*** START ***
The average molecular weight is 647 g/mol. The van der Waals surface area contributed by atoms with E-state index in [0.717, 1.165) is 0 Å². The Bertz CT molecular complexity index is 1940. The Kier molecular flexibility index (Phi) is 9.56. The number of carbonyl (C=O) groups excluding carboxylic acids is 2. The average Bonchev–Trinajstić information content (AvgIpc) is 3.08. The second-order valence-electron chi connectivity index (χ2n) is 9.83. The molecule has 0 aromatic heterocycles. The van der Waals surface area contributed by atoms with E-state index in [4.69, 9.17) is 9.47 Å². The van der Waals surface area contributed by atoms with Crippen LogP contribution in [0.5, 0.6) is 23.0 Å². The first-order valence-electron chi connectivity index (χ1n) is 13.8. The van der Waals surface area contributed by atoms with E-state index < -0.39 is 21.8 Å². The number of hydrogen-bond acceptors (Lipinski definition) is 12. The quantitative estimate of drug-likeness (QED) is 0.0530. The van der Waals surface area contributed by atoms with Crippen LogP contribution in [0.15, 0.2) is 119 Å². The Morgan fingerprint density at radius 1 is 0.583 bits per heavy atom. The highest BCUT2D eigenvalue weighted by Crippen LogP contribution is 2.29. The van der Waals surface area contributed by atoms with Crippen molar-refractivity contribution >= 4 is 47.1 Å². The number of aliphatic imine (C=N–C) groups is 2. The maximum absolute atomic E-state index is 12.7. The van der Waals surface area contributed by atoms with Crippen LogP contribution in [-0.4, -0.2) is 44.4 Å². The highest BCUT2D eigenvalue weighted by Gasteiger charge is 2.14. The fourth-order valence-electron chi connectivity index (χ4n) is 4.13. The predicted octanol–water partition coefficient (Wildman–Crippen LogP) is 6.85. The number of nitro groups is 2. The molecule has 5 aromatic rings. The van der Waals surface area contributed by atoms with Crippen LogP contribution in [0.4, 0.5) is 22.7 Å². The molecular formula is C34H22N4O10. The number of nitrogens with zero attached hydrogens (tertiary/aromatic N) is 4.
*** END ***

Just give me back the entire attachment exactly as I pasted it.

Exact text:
The average molecular weight is 647 g/mol. The van der Waals surface area contributed by atoms with E-state index in [0.717, 1.165) is 0 Å². The Bertz CT molecular complexity index is 1940. The Kier molecular flexibility index (Phi) is 9.56. The number of carbonyl (C=O) groups excluding carboxylic acids is 2. The average Bonchev–Trinajstić information content (AvgIpc) is 3.08. The second-order valence-electron chi connectivity index (χ2n) is 9.83. The molecule has 0 aromatic heterocycles. The van der Waals surface area contributed by atoms with E-state index in [4.69, 9.17) is 9.47 Å². The van der Waals surface area contributed by atoms with Crippen LogP contribution in [0.5, 0.6) is 23.0 Å². The first-order valence-electron chi connectivity index (χ1n) is 13.8. The van der Waals surface area contributed by atoms with E-state index < -0.39 is 21.8 Å². The number of hydrogen-bond acceptors (Lipinski definition) is 12. The quantitative estimate of drug-likeness (QED) is 0.0530. The van der Waals surface area contributed by atoms with Crippen LogP contribution in [0.15, 0.2) is 119 Å². The Morgan fingerprint density at radius 1 is 0.583 bits per heavy atom. The highest BCUT2D eigenvalue weighted by Crippen LogP contribution is 2.29. The van der Waals surface area contributed by atoms with Crippen molar-refractivity contribution >= 4 is 47.1 Å². The number of aliphatic imine (C=N–C) groups is 2. The maximum absolute atomic E-state index is 12.7. The van der Waals surface area contributed by atoms with Crippen LogP contribution in [-0.4, -0.2) is 44.4 Å². The highest BCUT2D eigenvalue weighted by Gasteiger charge is 2.14. The fourth-order valence-electron chi connectivity index (χ4n) is 4.13. The predicted octanol–water partition coefficient (Wildman–Crippen LogP) is 6.85. The number of nitro groups is 2. The molecule has 5 aromatic rings. The van der Waals surface area contributed by atoms with Crippen LogP contribution in [0.4, 0.5) is 22.7 Å². The molecular formula is C34H22N4O10. The number of nitrogens with zero attached hydrogens (tertiary/aromatic N) is 4.